Unlocked-iPhone 4S

On January 26th of this year, the DMCA exemption that made unlocking your cell phone legal, expired, subsequently making the popular practice illegal. Now, folks who go about unlocking their handsets risk serious legal repercussions.

Obviously, people weren’t too happy with the way this played out, so an online petition was started to re-legalize unlocking. And as of today, that petition has surpassed 100,000 signatures, meaning the White House must issue a response…

For those who aren’t familiar with the White House’s online petition platform ‘We the People,’ essentially anyone can start a petition. But, it must gain a certain amount of signatures, in a certain amount of time, to be taken seriously.

The threshold for requiring a White House response to a petition used to be 25,000 names. But after several gag entreaties, like the one asking the government to build a Death Star by 2016, started to surpass that mark, it was raised to 100K.

100k unlock sigs

As noted by The Next Web, just a few days ago, the cause looked like it was dead in the water. As of Tuesday, the petition needed nearly 20,000 signatures to reach its goal by this weekend. But a few big pushes helped it down the stretch.

“On Tuesday, the most popular Anonymous account on Twitter, YourAnonNews with over 900,000 followers, pointed out that there were only five days left to sign the petition. At that point, just under 20,000 signatures were needed. On Wednesday, a second push came from Reddit, at a point where there were just under 10,000 signatures needed.”

The petition calls for Obama’s administration to ask the Librarian of Congress to rescind the [DMCA exemption] decision on unlock, and failing that, to champion a bill (or some other form of legislation) that makes unlocking permanently legal.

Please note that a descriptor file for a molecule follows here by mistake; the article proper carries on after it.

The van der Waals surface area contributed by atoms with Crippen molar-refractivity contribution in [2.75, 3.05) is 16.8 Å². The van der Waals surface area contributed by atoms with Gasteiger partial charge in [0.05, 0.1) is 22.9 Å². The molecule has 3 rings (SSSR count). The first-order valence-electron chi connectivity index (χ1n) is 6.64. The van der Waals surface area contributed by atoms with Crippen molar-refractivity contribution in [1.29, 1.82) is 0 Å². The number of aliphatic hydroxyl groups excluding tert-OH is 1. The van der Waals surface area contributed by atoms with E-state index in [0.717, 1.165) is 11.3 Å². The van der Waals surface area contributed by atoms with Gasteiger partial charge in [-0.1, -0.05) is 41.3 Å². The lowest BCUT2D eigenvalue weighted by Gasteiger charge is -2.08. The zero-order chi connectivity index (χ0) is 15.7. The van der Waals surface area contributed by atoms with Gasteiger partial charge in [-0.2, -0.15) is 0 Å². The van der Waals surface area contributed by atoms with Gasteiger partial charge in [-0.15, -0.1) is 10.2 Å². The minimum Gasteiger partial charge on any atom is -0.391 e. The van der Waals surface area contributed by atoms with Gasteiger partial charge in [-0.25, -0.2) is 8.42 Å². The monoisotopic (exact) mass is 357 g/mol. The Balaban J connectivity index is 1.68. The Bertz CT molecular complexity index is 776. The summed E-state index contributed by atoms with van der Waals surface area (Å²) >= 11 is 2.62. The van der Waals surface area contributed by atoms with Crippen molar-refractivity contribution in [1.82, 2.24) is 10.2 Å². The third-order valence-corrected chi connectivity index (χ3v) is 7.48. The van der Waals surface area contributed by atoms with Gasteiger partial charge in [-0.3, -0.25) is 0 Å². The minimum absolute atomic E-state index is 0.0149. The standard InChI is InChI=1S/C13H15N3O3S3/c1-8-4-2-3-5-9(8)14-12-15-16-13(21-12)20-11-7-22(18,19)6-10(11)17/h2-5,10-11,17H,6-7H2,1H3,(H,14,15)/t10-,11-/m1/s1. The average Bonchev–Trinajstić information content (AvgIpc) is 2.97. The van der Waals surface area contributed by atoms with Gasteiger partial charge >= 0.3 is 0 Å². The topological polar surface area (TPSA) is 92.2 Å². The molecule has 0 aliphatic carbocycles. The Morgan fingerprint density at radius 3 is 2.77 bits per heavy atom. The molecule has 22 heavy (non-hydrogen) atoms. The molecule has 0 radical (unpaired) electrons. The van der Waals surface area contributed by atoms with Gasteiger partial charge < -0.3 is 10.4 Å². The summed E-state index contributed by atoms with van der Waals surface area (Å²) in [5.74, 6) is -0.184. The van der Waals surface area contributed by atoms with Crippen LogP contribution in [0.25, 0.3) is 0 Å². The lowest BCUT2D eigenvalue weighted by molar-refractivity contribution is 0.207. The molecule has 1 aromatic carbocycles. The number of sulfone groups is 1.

While garnering a response from the White House doesn’t guarantee there will be action, it’s at least a step in the right direction. If nothing else, it will give the EFF (the Electronic Frontier Foundation) more ammunition to fight the good fight.

  • RarestName

    They should at least allow unlocking after the phone contracts are over.

    • That is still legal but depends on your carriers decision to unlock it or not.

      • not necessarily, if you have a sprint iphone for example, you cancelled your contrate with the 4s or 5 for instance, or lets say any other “global” phone they have, even if you have paid them everything you owned them, they will not unlock your phone because you don’t have an active service with them, same with verizon, no active line no business or help.
        I work in a store where I do cellphone stuff, so this is just one example

      • Thats why I said it depends on your carrier.

    • And those of us on prepaid? We don’t have contracts, and even asking the carriers to unlock them will result in a “no” sometimes.

  • Tom

    I had to help spread the word on different cities

  • EpicFacepalm

    I’m trying to be optimist but this doesn’t seem like it’s going to work.

    • That’s not how being optimistic works. You’re doing it wrong. 🙂

      • EpicFacepalm

        I mean politicians won’t listen to the consumers.

  • Liam Mulcahy

    I want jailbreaking the iPad to be legel

  • I want this law to stop expiring.

  • Locking phones should be illegal in the first place.

    • Liam Mulcahy

      Good point

  • Jeffrey Gerber

    Why does no one know that the White House is the executive branch and the Library of Congress is the Legislative branch? Obama has no more power over the LOC than he does over John Boener.

    Also, the decision is made by an independent board, over which the Librarian of Congress has no power.

    In the end, the best you can hope for on this is Obama asking the House to look into this and they ask the Librarian to ask the independent Commitee to review it. All of thee would be favors. No one in this chain can force the Commitee to review it. Least of all The President, who legally cannot take action.

  • triggerfiend

    fuck it

  • If intelligent people argue for this it will pass, no doubt in my mind. Making unlocking illegal clearly limits consumer freedom in a country that strives on making that available.